The prisoners, at first rebellious, are broken by the guards and pitted against one another; the experimenters themselves lose perspective. When 8612 begs to be released, Zimbardo and his colleagues initially refuse, convinced that he is faking his distress — even though that should not override the voluntary nature of the experiment. Several subjects, all screened as emotionally well grounded, have breakdowns; rather than fear for their well-being, Zimbardo develops a paranoid belief that outside forces will shut “his prison”. Finally, psychology PhD student Christina Maslach (later Zimbardo's wife) persuades him to change his mind after seeing the prisoners, half-naked and chained together, with bags over their heads, on a trip to the toilet. She tells Zimbardo: “Those are boys, and you are harming them.” The next day, as guards force prisoners to pantomime sexual intercourse, Zimbardo tells them that it is time to go home.
The film pulls few punches regarding Zimbardo's behaviour. This is consistent with his confession, in The Lucifer Effect, that he failed to provide “adequate oversight and surveillance when it was required ... the findings came at the expense of human suffering”. He wrote, “I am sorry for that and to this day apologize for contributing to this inhumanity.” The study was subsequently deemed to fall within existing ethical guidelines.
Others have wondered, however, whether Zimbardo oversold the results. When I contacted the real-life 'John Wayne', Dave Eshelman, he said that the experiment reveals no generalizable truths about humans' propensity for evil, and that he was playing a part, running his own experiment to see how far he could push people. “I figured I was doing them a favour by trying to force some results.” At least one other guard has said that Zimbardo went out of his way to create tension.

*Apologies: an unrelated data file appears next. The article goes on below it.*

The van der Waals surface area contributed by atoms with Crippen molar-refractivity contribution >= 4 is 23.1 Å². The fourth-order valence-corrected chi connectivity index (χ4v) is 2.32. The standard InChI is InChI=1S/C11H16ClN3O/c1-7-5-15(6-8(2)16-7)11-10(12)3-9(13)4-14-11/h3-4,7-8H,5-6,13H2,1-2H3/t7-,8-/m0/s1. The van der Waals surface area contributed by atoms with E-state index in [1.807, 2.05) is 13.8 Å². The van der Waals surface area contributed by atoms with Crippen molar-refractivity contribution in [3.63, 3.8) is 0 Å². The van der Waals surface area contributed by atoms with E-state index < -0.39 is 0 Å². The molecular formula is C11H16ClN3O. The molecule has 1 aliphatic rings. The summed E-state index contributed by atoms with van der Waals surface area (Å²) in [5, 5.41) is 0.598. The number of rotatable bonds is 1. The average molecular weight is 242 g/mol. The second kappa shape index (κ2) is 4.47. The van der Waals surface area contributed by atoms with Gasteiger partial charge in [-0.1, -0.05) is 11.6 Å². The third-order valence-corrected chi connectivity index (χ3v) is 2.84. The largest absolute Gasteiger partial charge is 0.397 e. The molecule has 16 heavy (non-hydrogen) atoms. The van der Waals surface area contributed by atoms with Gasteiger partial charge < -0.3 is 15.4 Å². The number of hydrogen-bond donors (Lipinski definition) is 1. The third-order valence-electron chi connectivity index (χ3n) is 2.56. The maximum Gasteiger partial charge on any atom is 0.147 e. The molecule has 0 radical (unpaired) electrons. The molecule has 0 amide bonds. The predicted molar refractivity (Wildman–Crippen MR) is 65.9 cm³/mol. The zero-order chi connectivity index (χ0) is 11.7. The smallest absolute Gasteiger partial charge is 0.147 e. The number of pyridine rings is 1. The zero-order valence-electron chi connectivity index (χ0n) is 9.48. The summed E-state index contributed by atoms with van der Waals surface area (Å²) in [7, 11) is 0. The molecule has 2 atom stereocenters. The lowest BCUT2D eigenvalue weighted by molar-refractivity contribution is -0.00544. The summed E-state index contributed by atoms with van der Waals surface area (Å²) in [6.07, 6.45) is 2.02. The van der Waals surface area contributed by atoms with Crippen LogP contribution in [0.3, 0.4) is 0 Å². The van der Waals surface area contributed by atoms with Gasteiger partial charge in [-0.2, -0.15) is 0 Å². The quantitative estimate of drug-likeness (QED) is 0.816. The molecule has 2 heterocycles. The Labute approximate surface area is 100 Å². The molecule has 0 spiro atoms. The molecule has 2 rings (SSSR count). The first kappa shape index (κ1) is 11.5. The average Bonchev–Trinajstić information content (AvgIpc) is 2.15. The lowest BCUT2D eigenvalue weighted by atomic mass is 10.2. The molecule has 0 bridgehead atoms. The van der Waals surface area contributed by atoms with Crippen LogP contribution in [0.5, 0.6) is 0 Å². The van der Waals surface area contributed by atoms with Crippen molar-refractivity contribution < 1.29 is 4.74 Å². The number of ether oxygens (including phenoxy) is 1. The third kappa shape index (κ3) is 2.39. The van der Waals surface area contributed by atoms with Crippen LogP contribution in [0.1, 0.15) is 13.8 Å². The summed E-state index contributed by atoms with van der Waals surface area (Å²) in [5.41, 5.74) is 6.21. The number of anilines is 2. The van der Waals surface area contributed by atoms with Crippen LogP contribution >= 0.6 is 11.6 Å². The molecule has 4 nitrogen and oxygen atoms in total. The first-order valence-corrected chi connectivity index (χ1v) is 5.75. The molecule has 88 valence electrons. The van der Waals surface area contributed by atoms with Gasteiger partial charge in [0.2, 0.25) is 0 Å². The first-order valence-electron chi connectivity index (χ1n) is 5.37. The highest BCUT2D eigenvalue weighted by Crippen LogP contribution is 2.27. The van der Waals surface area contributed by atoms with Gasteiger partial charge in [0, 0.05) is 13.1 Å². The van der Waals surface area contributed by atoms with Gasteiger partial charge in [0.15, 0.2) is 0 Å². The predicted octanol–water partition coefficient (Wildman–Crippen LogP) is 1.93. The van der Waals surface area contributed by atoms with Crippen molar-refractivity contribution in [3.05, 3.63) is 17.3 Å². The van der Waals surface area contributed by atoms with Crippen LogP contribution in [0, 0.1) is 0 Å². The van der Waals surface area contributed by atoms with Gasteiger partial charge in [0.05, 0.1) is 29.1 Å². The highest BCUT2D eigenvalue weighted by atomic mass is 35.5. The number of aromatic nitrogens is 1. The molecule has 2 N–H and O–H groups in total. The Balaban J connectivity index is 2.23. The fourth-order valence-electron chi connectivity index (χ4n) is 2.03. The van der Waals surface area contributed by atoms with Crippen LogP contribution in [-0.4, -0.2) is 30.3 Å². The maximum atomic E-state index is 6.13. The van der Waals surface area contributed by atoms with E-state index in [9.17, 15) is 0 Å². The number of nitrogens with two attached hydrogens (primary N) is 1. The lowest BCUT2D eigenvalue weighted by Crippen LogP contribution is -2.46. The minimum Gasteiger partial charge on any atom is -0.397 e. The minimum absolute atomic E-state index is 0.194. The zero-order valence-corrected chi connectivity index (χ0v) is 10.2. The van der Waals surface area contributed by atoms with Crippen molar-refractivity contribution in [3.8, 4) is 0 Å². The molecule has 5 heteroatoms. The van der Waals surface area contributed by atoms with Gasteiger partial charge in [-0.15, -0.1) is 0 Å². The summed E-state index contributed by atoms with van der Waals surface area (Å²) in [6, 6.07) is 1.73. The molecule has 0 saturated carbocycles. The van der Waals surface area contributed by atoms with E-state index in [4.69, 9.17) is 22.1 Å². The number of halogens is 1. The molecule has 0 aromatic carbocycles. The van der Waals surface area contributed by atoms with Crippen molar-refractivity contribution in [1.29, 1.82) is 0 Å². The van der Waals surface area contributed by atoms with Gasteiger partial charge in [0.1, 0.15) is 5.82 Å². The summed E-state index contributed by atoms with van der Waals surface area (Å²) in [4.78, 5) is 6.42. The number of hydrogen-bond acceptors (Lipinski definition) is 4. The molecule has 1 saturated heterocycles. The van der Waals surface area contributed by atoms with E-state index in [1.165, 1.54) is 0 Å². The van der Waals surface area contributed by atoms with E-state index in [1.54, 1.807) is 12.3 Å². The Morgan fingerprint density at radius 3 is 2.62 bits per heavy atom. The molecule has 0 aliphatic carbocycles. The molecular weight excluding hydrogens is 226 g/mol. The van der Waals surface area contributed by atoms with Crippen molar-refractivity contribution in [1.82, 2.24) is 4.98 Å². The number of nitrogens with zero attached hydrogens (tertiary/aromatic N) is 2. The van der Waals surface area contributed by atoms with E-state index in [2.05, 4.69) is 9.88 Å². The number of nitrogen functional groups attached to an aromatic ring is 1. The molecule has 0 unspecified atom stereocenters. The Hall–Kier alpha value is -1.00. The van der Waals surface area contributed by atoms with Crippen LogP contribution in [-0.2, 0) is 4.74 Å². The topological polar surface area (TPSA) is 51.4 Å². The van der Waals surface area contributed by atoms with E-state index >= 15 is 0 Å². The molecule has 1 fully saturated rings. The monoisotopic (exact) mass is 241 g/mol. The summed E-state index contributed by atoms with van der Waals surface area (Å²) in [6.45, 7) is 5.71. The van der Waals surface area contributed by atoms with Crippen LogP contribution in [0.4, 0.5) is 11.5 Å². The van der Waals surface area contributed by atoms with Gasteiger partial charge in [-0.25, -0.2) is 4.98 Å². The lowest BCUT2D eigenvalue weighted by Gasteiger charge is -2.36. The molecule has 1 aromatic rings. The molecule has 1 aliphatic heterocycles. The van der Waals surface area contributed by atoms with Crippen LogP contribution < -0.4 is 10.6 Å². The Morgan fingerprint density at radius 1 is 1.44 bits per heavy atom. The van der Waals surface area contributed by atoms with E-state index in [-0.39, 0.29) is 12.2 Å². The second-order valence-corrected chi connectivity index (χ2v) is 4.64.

Milgram, too, has a complex legacy, as Experimenter reveals. Through an imaginative structure, the film explores several of his contributions to behavioural psychology. But he is best known for his electroshock experiments at Yale University in New Haven, Connecticut, a decade before Zimbardo's experiment. In them, an authority figure asked volunteers to administer what they were told were increasingly painful electric shocks to an actor who they believed was another volunteer. Two-thirds maxed out the voltage despite the actor's anguished cries.
It was difficult for many to come to terms with the results — including some of the research subjects, who were unhappy about the deception (Milgram preferred “illusion”). Almereyda playfully gives the audience a backseat view of the psychologist's approach. There are scenes in which Peter Sarsgaard, playing Milgram, speaks directly to camera — an homage to Milgram's own films explaining his experiments. This is a work, as the title implies, much more about the experimenter than about the experiment. Zimbardo has spoken of meeting Milgram, who “embraced me and said, 'I'm so happy you did this because now you can take off some of the heat of having done the most unethical study'.”
The shared legacies of the researchers can be seen in updated regulations for psychological research on human subjects, which prevent the kind of deception that Milgram perpetrated and the unstructured opportunity for abuse that Zimbardo created. But their experiments will always hold captive a dark part of the human imagination as we wonder just what kind of pain we would be willing to inflict on other human beings.